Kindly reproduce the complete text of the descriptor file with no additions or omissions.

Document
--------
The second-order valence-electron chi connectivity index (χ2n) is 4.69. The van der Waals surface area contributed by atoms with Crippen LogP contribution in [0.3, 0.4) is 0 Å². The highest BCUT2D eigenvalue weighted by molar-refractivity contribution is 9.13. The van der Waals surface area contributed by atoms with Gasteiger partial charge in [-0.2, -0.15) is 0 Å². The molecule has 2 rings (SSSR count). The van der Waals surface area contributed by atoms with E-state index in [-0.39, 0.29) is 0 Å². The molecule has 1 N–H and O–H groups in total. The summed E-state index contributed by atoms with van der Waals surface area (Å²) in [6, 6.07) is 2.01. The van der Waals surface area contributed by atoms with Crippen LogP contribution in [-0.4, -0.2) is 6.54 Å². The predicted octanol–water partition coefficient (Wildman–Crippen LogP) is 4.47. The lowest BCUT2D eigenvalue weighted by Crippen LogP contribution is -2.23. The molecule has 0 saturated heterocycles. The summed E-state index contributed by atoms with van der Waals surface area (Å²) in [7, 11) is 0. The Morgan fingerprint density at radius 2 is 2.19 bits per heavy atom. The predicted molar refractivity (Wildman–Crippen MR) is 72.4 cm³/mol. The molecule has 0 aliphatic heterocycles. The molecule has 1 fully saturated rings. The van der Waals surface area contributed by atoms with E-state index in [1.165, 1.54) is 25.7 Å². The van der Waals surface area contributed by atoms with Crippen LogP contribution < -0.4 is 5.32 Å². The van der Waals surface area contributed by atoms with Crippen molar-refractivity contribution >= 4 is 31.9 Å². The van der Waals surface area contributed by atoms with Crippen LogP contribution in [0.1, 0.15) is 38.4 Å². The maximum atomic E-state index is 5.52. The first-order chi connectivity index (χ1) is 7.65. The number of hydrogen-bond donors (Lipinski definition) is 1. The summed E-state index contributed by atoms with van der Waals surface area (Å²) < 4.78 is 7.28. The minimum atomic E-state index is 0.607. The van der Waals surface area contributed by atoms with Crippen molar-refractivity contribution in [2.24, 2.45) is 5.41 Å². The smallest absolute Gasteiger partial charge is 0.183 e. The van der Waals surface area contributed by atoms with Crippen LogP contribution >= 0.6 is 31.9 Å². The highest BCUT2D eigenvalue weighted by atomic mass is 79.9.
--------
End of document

The second-order valence-electron chi connectivity index (χ2n) is 4.69. The van der Waals surface area contributed by atoms with Crippen LogP contribution in [0.3, 0.4) is 0 Å². The highest BCUT2D eigenvalue weighted by molar-refractivity contribution is 9.13. The van der Waals surface area contributed by atoms with Gasteiger partial charge in [-0.2, -0.15) is 0 Å². The molecule has 2 rings (SSSR count). The van der Waals surface area contributed by atoms with E-state index in [-0.39, 0.29) is 0 Å². The molecule has 1 N–H and O–H groups in total. The summed E-state index contributed by atoms with van der Waals surface area (Å²) in [6, 6.07) is 2.01. The van der Waals surface area contributed by atoms with Crippen LogP contribution in [-0.4, -0.2) is 6.54 Å². The predicted octanol–water partition coefficient (Wildman–Crippen LogP) is 4.47. The lowest BCUT2D eigenvalue weighted by Crippen LogP contribution is -2.23. The molecule has 0 saturated heterocycles. The summed E-state index contributed by atoms with van der Waals surface area (Å²) in [7, 11) is 0. The Morgan fingerprint density at radius 2 is 2.19 bits per heavy atom. The predicted molar refractivity (Wildman–Crippen MR) is 72.4 cm³/mol. The molecule has 0 aliphatic heterocycles. The molecule has 1 fully saturated rings. The van der Waals surface area contributed by atoms with E-state index in [1.165, 1.54) is 25.7 Å². The van der Waals surface area contributed by atoms with Crippen LogP contribution < -0.4 is 5.32 Å². The van der Waals surface area contributed by atoms with Crippen molar-refractivity contribution >= 4 is 31.9 Å². The van der Waals surface area contributed by atoms with Crippen LogP contribution in [0.1, 0.15) is 38.4 Å². The maximum atomic E-state index is 5.52. The first-order chi connectivity index (χ1) is 7.65. The number of hydrogen-bond donors (Lipinski definition) is 1. The summed E-state index contributed by atoms with van der Waals surface area (Å²) < 4.78 is 7.28. The minimum atomic E-state index is 0.607. The van der Waals surface area contributed by atoms with Crippen molar-refractivity contribution in [2.24, 2.45) is 5.41 Å². The smallest absolute Gasteiger partial charge is 0.183 e. The van der Waals surface area contributed by atoms with Crippen LogP contribution >= 0.6 is 31.9 Å². The highest BCUT2D eigenvalue weighted by atomic mass is 79.9.